Wednesday, July 17, 2013

"Our" God???? and Christian Music

"Our God is greater, our God is stronger, God you are higher than any other" ...

And if our God is for us, then who could ever stop us.
And if our God is with us, then what could stand against.

... and so the song goes.

It's biblical, I suppose, pulling out pieces of Scripture that "say" these things, but mostly disregarding context and history and what those words and images meant in ancient Israel/Judah.

When I listened, I felt uneasy, because I "heard" the crippling and tragic message of "christian triumphalism," a message of power, invincibility, conquest and victory.

And if "our" god is bigger and better and brighter and stronger, then so are we, and the "other" gods of this world, and that means other faith-traditions, other religions, other points of view, philosophies and ways of life, are inferior, and so are the people who hold these views.

What I didn't hear is humility, and that's biblical, too ... like seeing through a glass darkly. Nor did I hear anything of justice, welcome and mercy.

I know the biblical writers of the Old Testament - how they struggled to help Israel/Judah maintain identity in a swirling world of many nations and religions, and part of that identity is truth vs. falsehood,.

I understand that!

When it comes to the gods of racism and white-privileged culture, I will say that "my" god is better than that, and perhaps, by extension, so am I. The conjoining of one's god with one's identity is unavoidable, and can be good ... but it's always dangerous, and requires emotional and thoughtful vigilance.

Stripped of humility, "our" god, "my" god, becomes deadly.

Anyway, just some random thoughts about christian music and "our" god.

Tuesday, July 16, 2013

No One Should Call Themselves "Evangelical"

The term "evangelical" should never have been co-opted by a singular group of people.

It's one of the worst syntactical moves ever made.

Those who claimed the word are the descendants of the Anabaptists, and while many in that movement, such as the Amish and the Quakers, have given to the world some remarkable insights and examples of faithful living, but for many American "evangelicals," what with Billy Graham and his "puffed" 1949 Los Angeles Revival, and the money and the "under-God" crowd that flocked to his side, the term quickly became a badge of pride - they would show the rest of the Christian World what "true" faith, "real" faith, is all about. It was a stroke of one-upsmanship, an effort to divide the Christian World, into two camps, those who are "christian" in name only, and those are "really Christian" by their dogma, their enthusiasm and their title - EVANGELICAL, and to hell with the rest of ya'.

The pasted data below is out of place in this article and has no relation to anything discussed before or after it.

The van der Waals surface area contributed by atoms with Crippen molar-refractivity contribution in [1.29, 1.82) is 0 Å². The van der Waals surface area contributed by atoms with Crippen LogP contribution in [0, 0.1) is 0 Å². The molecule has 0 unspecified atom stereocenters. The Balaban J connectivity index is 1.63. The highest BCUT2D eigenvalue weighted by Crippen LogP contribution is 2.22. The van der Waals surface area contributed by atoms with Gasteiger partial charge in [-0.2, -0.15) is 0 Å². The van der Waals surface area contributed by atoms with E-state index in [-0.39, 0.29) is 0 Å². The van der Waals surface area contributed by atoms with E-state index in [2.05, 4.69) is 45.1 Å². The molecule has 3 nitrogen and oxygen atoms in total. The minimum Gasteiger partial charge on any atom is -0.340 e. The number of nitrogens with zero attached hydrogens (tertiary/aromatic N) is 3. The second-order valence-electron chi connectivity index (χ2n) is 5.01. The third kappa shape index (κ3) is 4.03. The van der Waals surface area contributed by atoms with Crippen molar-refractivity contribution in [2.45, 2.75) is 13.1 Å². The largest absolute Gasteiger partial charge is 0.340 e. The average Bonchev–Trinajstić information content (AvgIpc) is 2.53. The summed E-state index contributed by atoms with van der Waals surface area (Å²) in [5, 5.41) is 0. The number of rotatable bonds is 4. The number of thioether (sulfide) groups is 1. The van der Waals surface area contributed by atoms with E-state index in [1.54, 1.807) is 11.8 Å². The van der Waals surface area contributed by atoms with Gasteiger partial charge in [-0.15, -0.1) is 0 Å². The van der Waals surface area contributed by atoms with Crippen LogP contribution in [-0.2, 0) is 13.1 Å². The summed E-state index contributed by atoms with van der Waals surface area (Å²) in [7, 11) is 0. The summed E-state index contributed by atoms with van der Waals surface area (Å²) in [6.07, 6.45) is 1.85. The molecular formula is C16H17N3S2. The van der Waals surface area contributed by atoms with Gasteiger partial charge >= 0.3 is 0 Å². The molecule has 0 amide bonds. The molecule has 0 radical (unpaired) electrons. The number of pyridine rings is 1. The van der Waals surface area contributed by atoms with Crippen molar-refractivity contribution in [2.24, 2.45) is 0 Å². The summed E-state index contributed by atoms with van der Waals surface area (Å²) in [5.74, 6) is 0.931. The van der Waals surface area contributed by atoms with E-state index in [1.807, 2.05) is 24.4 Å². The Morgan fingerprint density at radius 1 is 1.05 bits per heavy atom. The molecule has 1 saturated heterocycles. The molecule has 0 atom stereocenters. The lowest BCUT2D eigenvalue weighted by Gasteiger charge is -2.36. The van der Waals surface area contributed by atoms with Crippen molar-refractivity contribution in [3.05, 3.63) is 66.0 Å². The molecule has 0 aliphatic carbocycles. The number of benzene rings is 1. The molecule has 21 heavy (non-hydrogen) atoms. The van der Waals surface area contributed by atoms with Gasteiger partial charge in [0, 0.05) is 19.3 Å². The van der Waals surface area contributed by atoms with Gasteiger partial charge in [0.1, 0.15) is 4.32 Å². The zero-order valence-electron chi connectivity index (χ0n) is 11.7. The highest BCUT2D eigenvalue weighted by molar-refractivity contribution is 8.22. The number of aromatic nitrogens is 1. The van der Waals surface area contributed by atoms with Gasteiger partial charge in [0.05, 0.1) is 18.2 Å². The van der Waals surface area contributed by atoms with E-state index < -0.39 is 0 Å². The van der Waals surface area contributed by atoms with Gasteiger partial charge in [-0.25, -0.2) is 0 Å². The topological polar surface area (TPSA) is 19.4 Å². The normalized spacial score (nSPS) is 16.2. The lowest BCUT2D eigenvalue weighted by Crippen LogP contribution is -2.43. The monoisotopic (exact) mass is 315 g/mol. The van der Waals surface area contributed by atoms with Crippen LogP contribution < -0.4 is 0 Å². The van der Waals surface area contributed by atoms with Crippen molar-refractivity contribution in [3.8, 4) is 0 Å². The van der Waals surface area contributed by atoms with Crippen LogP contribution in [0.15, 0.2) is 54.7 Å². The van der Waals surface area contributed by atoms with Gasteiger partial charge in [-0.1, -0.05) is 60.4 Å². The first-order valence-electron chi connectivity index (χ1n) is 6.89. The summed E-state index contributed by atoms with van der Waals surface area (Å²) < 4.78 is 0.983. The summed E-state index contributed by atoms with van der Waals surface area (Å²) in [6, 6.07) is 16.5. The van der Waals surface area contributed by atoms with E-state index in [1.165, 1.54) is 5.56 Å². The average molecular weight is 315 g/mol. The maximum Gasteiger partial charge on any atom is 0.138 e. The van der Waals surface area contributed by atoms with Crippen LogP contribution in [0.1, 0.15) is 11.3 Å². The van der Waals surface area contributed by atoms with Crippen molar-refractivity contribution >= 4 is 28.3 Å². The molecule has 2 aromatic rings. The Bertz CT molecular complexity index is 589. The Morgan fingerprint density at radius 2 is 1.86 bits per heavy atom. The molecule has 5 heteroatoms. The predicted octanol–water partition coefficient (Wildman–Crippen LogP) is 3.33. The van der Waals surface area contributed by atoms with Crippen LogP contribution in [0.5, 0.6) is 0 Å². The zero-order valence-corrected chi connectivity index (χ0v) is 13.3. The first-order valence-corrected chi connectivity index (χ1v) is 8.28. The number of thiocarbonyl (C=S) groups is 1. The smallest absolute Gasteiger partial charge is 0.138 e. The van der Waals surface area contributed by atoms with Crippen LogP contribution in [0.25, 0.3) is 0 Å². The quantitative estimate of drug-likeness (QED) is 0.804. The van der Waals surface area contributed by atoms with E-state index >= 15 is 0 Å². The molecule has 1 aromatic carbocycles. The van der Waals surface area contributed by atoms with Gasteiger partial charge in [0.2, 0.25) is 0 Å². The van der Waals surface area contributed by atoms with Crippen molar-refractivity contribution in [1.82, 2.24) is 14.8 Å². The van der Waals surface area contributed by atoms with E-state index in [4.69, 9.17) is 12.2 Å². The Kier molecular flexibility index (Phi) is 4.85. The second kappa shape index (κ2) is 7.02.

Jesus is the Evangel, the Good News - not any of us.

And everyone who claims the name of Jesus is both faithful and not faithful to that Evangel. No one has a leg-up on anyone else.

No one is evangelical - shall I say it?

Only Jesus is Evangelical - that is, faithful to the Father in all regards, faithful to God's People and faithful to the world, including all of humanity, and all creatures, great and small. Faithful from the beginning, and faithful to the end. Only Jesus is Evangelical.

The failures of the evangelical side of things - preachers who "fall from grace," and church members who sin reveal a simple reality: We're all sinners, and if we're saved at all, it's by grace, and grace alone.

So quit puffing yourself!

We're all in the same boat, and in spite of the fact that Peter got outta the boat - (a very evangelical move), with a brief moment of wave-walking, reality sunk him, and Jesus had to save him. And rather that trying it again, Jesus took Peter back to the boat, where he belongs, with all the disciples, and it's in the boat, that Jesus joins them, not on the waves where folks can show off for a few moments, but in the boat, where all of us are in this together, with all of our gifts and insights and abilities and sensibilities, the ways we see the world, and the manner in which the Holy Spirit has gifted and compels us.

How much better to say, "I'm a sinner saved by grace."

I can imagine Peter reflecting: "I tried wave-walking once, and it didn't work, and I'm not proud of it - I'll never speak of it again. Jesus took me back to the boat, and that's where I belong."

That's the end of it ... nothing more needs to be said, no titles claimed, and with that, the best is said, I"m a sinner saved by grace."